In this situation, where two results have occured (if the first test had been drawn, the first scenario would have been in play), the tie should be broken on aggregate run margin. A victory by an innings should be worth 250 runs. Each unbroken wicket in a chase should be worth 250/11 or 23 runs. The side with the largest victory of the two games is then considered the winner. The advantage of this method, apart from being simple, is that it is obvious for both teams what the goal is, and therefore what declaration might be required.

In the event that teams are still tied, then numerous tie-breakers are possible: net runs-per-wicket, total runs, and a coin toss.

In the final part of the manifesto, I will detail the substantially more complex format for world and regional test match championships.

Idle Summers 11th February, 2010 22:38:43   [#] [0 comments] 

India and the ICC Ranking System
Russell Degnan

As the reality of an Indian defeat to South Africa became apparent, Ducking Beamers posed an interesting question on the nature of India's stay at number one on the official rankings. Given the official rankings are supposed to be transparent and simple, this should be a relatively easy question to answer. Unfortunately, the official rankings are neither transparent, nor simple. The formula is simple enough, but when assessing its merits as a predictor, something is lost.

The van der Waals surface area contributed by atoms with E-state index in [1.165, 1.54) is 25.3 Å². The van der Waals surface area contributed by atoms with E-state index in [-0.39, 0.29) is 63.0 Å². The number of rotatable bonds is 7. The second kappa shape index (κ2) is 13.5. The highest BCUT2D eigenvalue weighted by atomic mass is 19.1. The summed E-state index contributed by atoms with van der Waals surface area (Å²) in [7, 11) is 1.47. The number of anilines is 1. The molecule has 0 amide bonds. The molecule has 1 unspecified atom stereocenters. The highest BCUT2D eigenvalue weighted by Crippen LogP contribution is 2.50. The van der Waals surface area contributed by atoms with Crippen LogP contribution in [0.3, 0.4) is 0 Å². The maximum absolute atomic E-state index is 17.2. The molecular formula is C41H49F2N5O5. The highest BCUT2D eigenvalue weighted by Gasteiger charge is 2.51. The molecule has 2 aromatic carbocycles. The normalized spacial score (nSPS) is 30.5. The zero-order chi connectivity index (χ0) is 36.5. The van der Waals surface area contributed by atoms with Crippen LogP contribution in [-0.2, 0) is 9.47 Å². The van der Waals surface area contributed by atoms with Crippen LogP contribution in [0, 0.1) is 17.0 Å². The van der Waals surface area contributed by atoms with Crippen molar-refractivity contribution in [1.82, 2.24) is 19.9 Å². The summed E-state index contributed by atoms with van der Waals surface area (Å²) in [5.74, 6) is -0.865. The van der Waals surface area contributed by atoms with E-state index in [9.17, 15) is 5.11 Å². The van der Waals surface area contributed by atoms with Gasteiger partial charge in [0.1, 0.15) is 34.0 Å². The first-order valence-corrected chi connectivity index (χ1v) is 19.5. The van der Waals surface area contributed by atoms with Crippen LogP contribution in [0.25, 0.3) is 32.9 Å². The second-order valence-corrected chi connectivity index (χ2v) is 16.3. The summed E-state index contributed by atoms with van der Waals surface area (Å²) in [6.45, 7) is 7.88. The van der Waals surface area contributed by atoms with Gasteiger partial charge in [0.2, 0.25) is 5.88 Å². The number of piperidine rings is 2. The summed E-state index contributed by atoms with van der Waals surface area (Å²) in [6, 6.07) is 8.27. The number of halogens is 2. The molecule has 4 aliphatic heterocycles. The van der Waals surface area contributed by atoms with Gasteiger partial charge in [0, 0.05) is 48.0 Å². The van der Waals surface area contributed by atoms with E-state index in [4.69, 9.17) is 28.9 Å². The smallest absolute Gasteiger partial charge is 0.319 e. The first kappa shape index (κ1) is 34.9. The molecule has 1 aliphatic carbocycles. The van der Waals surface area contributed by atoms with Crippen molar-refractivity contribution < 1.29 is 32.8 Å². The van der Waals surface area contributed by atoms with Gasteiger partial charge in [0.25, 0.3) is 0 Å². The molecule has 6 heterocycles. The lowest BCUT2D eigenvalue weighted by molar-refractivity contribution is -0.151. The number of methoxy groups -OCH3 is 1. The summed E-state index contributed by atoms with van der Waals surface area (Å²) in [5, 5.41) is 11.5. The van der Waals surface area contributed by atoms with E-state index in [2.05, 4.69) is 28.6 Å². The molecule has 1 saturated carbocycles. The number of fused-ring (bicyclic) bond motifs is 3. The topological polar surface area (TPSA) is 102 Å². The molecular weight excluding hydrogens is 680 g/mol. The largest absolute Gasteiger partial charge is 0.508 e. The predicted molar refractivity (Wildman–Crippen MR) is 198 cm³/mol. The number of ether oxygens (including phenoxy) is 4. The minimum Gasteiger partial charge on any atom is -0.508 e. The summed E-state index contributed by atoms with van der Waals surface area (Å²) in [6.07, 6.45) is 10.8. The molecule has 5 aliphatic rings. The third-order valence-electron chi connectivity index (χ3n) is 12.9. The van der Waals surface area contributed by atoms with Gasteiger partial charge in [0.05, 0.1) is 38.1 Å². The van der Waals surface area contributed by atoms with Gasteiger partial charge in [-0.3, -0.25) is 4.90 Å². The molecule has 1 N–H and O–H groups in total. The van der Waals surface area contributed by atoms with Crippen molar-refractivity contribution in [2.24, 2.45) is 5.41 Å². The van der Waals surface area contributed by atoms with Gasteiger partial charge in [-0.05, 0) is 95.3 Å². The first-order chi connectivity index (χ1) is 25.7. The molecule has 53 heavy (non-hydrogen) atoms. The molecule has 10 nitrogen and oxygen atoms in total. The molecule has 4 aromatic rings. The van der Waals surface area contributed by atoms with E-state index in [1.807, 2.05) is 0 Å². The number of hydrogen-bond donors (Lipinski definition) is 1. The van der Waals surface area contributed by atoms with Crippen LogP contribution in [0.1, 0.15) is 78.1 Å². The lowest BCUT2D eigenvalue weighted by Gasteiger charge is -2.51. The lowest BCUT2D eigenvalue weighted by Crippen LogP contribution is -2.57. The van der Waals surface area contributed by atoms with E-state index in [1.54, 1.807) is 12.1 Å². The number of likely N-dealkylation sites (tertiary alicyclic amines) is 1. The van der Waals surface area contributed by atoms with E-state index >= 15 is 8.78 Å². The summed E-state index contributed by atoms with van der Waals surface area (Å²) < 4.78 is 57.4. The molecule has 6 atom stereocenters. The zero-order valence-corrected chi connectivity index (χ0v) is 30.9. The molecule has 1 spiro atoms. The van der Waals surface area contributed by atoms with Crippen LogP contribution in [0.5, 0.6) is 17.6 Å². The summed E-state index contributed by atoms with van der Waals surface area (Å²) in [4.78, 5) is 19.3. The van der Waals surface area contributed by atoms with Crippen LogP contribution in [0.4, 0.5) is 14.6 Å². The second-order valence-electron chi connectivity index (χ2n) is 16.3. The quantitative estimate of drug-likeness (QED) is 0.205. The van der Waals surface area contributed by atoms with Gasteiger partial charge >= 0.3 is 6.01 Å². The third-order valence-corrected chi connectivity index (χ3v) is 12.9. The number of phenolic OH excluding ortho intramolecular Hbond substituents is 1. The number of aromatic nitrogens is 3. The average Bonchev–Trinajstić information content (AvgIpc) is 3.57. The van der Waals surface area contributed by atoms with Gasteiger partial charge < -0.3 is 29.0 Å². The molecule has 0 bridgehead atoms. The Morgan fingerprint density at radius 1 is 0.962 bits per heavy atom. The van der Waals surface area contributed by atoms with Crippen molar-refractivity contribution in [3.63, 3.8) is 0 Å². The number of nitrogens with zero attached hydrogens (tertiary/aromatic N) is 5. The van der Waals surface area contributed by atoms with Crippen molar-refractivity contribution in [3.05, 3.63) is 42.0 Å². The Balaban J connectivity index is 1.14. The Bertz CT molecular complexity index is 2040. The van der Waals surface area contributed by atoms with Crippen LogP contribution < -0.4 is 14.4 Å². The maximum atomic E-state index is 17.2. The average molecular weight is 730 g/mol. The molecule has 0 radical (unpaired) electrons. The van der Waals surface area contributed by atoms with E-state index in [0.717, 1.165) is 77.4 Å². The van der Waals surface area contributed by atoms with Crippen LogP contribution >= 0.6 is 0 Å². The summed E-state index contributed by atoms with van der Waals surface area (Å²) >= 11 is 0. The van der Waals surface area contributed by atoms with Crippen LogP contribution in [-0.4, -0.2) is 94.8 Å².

Firstly, ignoring wikipedia's series points (which don't affect the maths) you'll note that the ranking varies depending on how closely matched a team is. There is a reason for this, which I will get to later, but let's first note the formula for a standard rating:

series_result * (rating_opp + 50) + series_result_opp * (rating_opp - 50 )

This can be simplified, greatly, as follows:

series_result * (rating_opp + 50) + (series_length - series_result) * (rating_opp - 50 )
= series_result * rating_opp + series_result * 50 + series_length * rating_opp - series_result * rating_opp - series_length * 50 + series_result * 50
= series_result * 100 + series_length * (rating_opp - 50 )